From Khan Yunis and Jenin to Aleppo and Kirkuk, Iran has its pawns on every square of the Middle East chess board. The Islamic Republic of Iran has established a network of proxy forces that form a “Shia Crescent,” effectively controlling Lebanon, Syria, Iraq, Yemen, Gaza, and some cities in the West Bank.
But the regime will not remain satisfied with its current military and political strongholds, and it has already begun to target the last independent Arab actor in the Levant: Jordan.
Jordan’s GDP growth rate has slowed down. Its public debt has increased, and the country has taken in 1.3 million Syrian refugees who have fled the Syrian civil war.
Smugglers are bringing a synthetic amphetamine-type drug, captagon, into Jordan from manufacturers in Syria and Lebanon into Jordan. They bring armed groups along with them. This drug flow has already been linked to Iranian-backed militias, with Jordan acting as both a conduit and a destination.
Geographically speaking, Jordan is the perfect target. Iran’s presence in Syria, Iraq, and increasingly in the West Bank provides the ability to penetrate from three directions with proxy forces. Iran can maintain plausible deniability while slowly taking over economic, military, and political levers of power. The large number of Syrian refugees and the Palestinian population make it easy to exploit internal divisions.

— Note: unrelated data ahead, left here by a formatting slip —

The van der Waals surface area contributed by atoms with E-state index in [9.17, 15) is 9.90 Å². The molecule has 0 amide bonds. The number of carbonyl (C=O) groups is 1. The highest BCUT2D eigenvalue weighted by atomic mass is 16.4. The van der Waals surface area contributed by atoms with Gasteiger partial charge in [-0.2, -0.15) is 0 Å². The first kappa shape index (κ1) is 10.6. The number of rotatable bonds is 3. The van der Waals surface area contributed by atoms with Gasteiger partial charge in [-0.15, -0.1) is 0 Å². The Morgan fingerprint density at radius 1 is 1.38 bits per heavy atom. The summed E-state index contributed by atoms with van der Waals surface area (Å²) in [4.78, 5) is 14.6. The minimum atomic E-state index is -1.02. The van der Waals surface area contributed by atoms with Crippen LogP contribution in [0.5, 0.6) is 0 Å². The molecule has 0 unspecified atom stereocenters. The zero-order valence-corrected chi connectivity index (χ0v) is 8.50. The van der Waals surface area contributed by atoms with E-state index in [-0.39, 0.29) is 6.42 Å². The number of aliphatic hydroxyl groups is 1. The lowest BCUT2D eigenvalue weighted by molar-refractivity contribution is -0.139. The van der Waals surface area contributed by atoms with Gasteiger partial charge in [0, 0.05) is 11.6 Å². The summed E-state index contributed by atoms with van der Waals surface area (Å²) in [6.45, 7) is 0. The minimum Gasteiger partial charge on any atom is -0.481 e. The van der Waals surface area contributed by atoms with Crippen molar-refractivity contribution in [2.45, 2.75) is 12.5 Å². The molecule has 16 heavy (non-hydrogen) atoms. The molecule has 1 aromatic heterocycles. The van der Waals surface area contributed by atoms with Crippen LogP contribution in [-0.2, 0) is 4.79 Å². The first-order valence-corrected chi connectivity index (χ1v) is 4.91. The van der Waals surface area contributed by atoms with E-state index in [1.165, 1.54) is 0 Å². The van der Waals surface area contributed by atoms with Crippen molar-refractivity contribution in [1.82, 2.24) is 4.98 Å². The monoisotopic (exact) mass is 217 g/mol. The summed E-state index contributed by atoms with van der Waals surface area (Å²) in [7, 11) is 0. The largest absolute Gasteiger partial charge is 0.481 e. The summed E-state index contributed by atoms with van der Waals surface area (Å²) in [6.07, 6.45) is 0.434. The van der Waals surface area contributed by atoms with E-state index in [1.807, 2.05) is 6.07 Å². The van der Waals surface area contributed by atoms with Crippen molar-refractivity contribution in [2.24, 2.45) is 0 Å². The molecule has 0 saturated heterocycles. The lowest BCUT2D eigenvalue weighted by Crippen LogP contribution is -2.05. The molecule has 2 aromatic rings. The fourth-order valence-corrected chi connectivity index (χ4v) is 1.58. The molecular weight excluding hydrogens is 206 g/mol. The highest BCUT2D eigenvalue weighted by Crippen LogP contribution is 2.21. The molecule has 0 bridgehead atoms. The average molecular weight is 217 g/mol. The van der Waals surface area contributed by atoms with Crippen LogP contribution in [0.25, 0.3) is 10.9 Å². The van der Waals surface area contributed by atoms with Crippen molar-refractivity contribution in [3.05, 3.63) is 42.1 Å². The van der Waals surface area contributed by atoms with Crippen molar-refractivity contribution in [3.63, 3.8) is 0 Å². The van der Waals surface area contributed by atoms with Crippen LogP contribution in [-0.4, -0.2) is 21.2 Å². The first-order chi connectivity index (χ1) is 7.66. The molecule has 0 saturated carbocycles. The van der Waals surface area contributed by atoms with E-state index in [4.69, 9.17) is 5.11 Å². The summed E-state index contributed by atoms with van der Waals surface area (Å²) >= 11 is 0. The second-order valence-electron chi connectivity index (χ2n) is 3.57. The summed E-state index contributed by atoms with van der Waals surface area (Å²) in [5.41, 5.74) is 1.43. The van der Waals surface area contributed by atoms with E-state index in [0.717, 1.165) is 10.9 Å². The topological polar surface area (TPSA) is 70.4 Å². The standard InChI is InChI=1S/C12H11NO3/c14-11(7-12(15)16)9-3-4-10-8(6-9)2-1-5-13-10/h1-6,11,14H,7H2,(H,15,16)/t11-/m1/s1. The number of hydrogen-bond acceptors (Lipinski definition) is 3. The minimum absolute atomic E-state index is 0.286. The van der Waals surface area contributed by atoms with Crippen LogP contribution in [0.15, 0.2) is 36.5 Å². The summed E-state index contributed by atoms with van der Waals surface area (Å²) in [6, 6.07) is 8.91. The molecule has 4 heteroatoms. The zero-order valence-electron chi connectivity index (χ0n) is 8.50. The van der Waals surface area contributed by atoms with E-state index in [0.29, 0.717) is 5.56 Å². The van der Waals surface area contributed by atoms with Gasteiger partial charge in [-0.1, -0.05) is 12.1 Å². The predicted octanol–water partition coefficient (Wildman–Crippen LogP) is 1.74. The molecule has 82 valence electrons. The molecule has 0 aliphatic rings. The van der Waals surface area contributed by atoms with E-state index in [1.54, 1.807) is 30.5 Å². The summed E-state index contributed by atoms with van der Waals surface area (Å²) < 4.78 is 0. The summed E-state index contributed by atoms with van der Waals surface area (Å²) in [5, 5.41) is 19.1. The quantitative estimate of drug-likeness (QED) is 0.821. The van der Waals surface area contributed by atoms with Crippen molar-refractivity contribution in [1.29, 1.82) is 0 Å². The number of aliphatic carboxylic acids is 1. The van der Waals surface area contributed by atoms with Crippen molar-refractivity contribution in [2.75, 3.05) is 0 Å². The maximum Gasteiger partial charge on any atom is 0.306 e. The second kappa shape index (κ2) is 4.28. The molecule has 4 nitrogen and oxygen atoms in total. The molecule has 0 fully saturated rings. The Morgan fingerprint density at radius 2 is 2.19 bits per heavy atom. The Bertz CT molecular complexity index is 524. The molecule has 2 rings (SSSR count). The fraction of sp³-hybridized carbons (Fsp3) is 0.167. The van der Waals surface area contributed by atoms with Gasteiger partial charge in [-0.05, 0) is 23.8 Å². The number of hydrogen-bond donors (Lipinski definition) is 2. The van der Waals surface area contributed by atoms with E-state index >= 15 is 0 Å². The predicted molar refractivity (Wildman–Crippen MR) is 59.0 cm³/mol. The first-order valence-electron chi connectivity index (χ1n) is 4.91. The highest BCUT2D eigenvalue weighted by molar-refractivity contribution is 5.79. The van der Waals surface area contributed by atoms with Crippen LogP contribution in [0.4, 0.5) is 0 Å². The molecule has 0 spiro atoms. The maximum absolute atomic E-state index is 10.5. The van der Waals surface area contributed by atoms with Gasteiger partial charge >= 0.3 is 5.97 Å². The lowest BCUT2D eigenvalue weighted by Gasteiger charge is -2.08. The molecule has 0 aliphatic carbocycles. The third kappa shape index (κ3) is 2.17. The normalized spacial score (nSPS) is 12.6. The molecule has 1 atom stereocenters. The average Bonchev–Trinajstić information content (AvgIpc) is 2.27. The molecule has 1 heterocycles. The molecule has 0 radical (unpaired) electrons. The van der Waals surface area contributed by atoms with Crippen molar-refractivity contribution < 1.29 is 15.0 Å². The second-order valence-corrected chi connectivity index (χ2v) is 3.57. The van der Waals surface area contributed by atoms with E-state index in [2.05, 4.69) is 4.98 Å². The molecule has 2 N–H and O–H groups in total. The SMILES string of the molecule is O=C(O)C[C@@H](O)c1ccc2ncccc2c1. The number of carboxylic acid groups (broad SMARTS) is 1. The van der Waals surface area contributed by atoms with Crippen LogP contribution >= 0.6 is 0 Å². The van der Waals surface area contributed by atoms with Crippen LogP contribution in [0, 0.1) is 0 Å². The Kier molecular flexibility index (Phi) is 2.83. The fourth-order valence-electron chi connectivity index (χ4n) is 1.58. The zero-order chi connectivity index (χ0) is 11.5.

If Iran seizes control of Jordan through proxies, or undermines the government enough to replace the Hashemite leadership, it would seriously weaken American and regional security. Approximately 3,000 American troops and the Muwaffaq Salti Air Base — a launch pad for counter-ISIS operations — would be threatened. U.S. military intelligence capacities in the region would suffer.
Israel would face greater challenges in its multi-front war, lacking a buffer with Iran east of the Jordan River. Iranian supply lines to Palestinian militants in the West Bank and Jordan would run directly through Iraq and Jordan into the Jordan River Valley. This would also raise security concerns for Arab Gulf states, for fear that their regimes could be next.
The real possibility that Jordan morphs into a proxy state for Iran should serve as a sobering reminder. Even if Israel and the U.S. close the door on current proxies such as Hamas or Hezbollah, new ones can emerge, so long as the Iranian regime stands.
Iran may have its sights set on Jordan, but Jordan’s eyes are on the wrong prize.
After the Hamas terror attacks, Jordanian protesters stormed the Israeli embassy in Amman – to show their support for Hamas – and Jordan recalled its ambassador from Tel Aviv. At least one Jordanian tribal leader has called for the cancellation of the Wadi Araba Treaty, the nation’s peace agreement with Israel signed in 1994.
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Gabriel Diamond is a research assistant at Yorktown Institute and a senior at Yale University.